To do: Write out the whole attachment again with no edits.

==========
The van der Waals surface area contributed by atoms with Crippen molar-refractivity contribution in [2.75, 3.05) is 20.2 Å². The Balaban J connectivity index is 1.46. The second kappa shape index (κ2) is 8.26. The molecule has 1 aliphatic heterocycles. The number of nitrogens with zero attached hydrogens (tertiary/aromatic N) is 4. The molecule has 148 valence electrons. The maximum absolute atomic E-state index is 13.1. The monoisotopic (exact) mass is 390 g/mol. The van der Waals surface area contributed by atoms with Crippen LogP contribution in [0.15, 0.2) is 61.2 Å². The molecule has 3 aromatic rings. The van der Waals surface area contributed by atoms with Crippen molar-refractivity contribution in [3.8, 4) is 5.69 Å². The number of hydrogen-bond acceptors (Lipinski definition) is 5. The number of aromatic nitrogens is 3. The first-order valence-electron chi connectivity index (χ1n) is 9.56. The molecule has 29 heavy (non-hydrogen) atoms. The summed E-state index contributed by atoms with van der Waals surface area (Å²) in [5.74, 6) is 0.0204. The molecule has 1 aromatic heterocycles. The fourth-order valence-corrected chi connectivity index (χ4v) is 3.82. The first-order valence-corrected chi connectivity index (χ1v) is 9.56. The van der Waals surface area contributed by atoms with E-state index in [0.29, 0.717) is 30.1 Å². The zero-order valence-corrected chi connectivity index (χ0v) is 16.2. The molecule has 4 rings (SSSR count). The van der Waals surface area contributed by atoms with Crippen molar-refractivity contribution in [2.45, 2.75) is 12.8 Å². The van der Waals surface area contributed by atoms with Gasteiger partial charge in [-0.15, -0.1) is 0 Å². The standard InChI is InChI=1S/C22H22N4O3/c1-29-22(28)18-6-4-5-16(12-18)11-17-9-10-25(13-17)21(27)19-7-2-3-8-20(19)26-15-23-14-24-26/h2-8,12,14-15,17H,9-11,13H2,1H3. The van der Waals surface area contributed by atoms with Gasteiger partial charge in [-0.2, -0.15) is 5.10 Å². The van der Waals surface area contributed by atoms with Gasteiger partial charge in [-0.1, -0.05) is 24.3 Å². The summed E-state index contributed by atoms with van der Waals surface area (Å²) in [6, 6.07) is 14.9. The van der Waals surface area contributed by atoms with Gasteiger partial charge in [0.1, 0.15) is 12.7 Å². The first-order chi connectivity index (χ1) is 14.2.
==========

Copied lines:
The van der Waals surface area contributed by atoms with Crippen molar-refractivity contribution in [2.75, 3.05) is 20.2 Å². The Balaban J connectivity index is 1.46. The second kappa shape index (κ2) is 8.26. The molecule has 1 aliphatic heterocycles. The number of nitrogens with zero attached hydrogens (tertiary/aromatic N) is 4. The molecule has 148 valence electrons. The maximum absolute atomic E-state index is 13.1. The monoisotopic (exact) mass is 390 g/mol. The van der Waals surface area contributed by atoms with Crippen LogP contribution in [0.15, 0.2) is 61.2 Å². The molecule has 3 aromatic rings. The van der Waals surface area contributed by atoms with Crippen molar-refractivity contribution in [3.8, 4) is 5.69 Å². The number of hydrogen-bond acceptors (Lipinski definition) is 5. The number of aromatic nitrogens is 3. The first-order valence-electron chi connectivity index (χ1n) is 9.56. The molecule has 29 heavy (non-hydrogen) atoms. The summed E-state index contributed by atoms with van der Waals surface area (Å²) in [5.74, 6) is 0.0204. The molecule has 1 aromatic heterocycles. The fourth-order valence-corrected chi connectivity index (χ4v) is 3.82. The first-order valence-corrected chi connectivity index (χ1v) is 9.56. The van der Waals surface area contributed by atoms with E-state index in [0.29, 0.717) is 30.1 Å². The zero-order valence-corrected chi connectivity index (χ0v) is 16.2. The molecule has 4 rings (SSSR count). The van der Waals surface area contributed by atoms with Crippen molar-refractivity contribution in [2.45, 2.75) is 12.8 Å². The van der Waals surface area contributed by atoms with Gasteiger partial charge in [-0.15, -0.1) is 0 Å². The standard InChI is InChI=1S/C22H22N4O3/c1-29-22(28)18-6-4-5-16(12-18)11-17-9-10-25(13-17)21(27)19-7-2-3-8-20(19)26-15-23-14-24-26/h2-8,12,14-15,17H,9-11,13H2,1H3. The van der Waals surface area contributed by atoms with Gasteiger partial charge in [-0.2, -0.15) is 5.10 Å². The van der Waals surface area contributed by atoms with Gasteiger partial charge in [-0.1, -0.05) is 24.3 Å². The summed E-state index contributed by atoms with van der Waals surface area (Å²) in [6, 6.07) is 14.9. The van der Waals surface area contributed by atoms with Gasteiger partial charge in [0.1, 0.15) is 12.7 Å². The first-order chi connectivity index (χ1) is 14.2.